Anarcho-environmentalism allegorised

The name Anaarkali in the present context has many meanings - Anaar symbolises the anarchism of the Bhils and kali which means flower bud in Hindi stands for their traditional environmentalism. Anaar in Hindi can also mean the fruit pomegranate which is said to be a panacea for many ills as in the Hindi idiom - "Ek anar sou bimar - One pomegranate for a hundred ill people"! - which describes a situation in which there is only one remedy available for giving to a hundred ill people and so the problem is who to give it to. Thus this name indicates that anarcho-environmentalism is the only cure for the many diseases of modern development! Similarly kali can also imply a budding anarcho-environmentalist movement. Finally according to a legend that is considered to be apocryphal by historians Anarkali was the lover of Prince Salim who was later to become the Mughal emperor Jehangir. Emperor Akbar did not approve of this romance of his son and ordered Anarkali to be bricked in alive into a wall in Lahore in Pakistan but she escaped. Allegorically this means that anarcho-environmentalists can succeed in bringing about the escape of humankind from the self-destructive love of modern development that it is enamoured of at the moment and they will do this by simultaneously supporting women's struggles for their rights.

Sunday, May 5, 2013

Love and Its Management

According to Gerda Lerner the feminist historian who has done extensive field as well as archival research on the origins of patriarchy in the transition between the paleolithic and neolithic era, the control of women's sexuality by men precedes the emergence of private property. The later paleolithic era was one in which the homo sapiens sapiens species had developed leaving all other varieties of homo sapiens to become extinct and it did so by living in small tribes which controlled their territory for hunting and gathering. Frequently there were clashes between tribes over territories and in such cases the winning tribes used to abduct members of the losing tribe. This was because given the low life expectancy at that time of about 25 years of age, procreative human beings were the most important resource for any tribe. However, since the level of technology at that time did not allow men to be held captive over long periods of time, it was the practice to capture women instead and then make them pregnant through continuous raping over a period of a month or two and so render them incapable of fleeing.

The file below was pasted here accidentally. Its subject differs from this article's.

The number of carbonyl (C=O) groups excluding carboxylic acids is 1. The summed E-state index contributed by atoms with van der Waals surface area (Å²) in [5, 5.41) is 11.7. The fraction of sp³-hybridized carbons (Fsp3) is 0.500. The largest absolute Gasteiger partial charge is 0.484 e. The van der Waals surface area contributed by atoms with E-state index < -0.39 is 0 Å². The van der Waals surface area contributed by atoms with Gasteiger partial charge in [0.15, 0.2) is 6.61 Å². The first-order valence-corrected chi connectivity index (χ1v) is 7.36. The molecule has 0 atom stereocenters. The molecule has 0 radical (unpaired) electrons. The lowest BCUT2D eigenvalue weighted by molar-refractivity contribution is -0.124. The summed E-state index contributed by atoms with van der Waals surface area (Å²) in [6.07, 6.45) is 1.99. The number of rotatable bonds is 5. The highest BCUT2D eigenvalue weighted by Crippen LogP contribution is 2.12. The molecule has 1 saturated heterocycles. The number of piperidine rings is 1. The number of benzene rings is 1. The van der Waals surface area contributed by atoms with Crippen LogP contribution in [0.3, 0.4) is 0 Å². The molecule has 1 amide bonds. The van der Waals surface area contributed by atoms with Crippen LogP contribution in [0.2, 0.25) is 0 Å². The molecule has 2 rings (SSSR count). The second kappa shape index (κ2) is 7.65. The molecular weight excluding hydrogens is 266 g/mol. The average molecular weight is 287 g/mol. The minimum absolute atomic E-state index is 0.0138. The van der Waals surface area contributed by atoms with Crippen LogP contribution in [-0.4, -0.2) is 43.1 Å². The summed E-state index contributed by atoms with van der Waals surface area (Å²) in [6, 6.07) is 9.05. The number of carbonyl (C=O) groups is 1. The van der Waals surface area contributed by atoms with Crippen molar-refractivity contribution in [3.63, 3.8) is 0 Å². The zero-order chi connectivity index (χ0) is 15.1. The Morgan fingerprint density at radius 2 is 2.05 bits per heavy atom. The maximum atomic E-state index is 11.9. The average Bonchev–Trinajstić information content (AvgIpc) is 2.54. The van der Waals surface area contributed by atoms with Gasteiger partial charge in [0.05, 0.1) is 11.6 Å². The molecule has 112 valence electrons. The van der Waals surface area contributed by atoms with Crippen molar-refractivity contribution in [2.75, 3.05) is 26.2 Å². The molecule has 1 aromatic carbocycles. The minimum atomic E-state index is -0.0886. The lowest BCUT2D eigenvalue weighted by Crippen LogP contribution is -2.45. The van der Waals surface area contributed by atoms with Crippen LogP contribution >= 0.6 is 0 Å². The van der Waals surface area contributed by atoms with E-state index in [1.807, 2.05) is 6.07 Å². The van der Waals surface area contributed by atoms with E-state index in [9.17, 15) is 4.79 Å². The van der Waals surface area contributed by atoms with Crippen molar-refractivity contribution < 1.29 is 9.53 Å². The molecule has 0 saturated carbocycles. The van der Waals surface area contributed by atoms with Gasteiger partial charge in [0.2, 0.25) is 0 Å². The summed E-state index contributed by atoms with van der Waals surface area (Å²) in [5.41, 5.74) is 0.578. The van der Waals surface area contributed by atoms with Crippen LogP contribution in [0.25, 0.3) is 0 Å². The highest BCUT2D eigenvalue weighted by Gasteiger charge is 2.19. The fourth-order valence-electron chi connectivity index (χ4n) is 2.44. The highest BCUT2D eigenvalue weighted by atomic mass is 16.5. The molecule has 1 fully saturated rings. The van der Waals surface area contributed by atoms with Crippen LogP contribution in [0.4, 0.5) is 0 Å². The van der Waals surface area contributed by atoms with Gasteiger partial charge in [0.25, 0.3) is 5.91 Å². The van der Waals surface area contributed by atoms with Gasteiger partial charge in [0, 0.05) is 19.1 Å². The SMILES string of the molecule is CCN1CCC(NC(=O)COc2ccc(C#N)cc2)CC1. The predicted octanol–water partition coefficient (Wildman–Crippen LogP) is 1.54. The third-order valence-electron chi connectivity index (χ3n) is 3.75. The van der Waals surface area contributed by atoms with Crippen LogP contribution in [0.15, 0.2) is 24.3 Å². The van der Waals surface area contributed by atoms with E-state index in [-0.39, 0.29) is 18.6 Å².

With the advent of the neolithic revolution and the development of farming and livestock rearing, surpluses began to be accumulated and private property emerged. This made it imperative for men to know who their children were so as to be able to pass on the accumulated private property. Thus, the relatively free sexual relations between men and women of the later paleolithic era gave way to the institution of marriage and the further chattelisation of women. Consequently, marriage institutionalised the control of female sexuality and outlawed female independence. With time the institution of marriage has become more and more claustrophobic as far as women are concerned dooming most of them to giving birth to and rearing children in large numbers to ensure the continuance of the human race.
Tribal societies in India without exception are patriarchal and there is tremendous control of female sexuality in them. Even if there are greater instances of pre and extra marital sex in such societies as compared to the caste societies in India ( Hindu, Muslim and Christian communities in India are all caste ridden and so irrespective of the religion all non-tribal communities can be deemed to be caste societies), this is strictly controlled and severely punished if it becomes known even in tribal societies.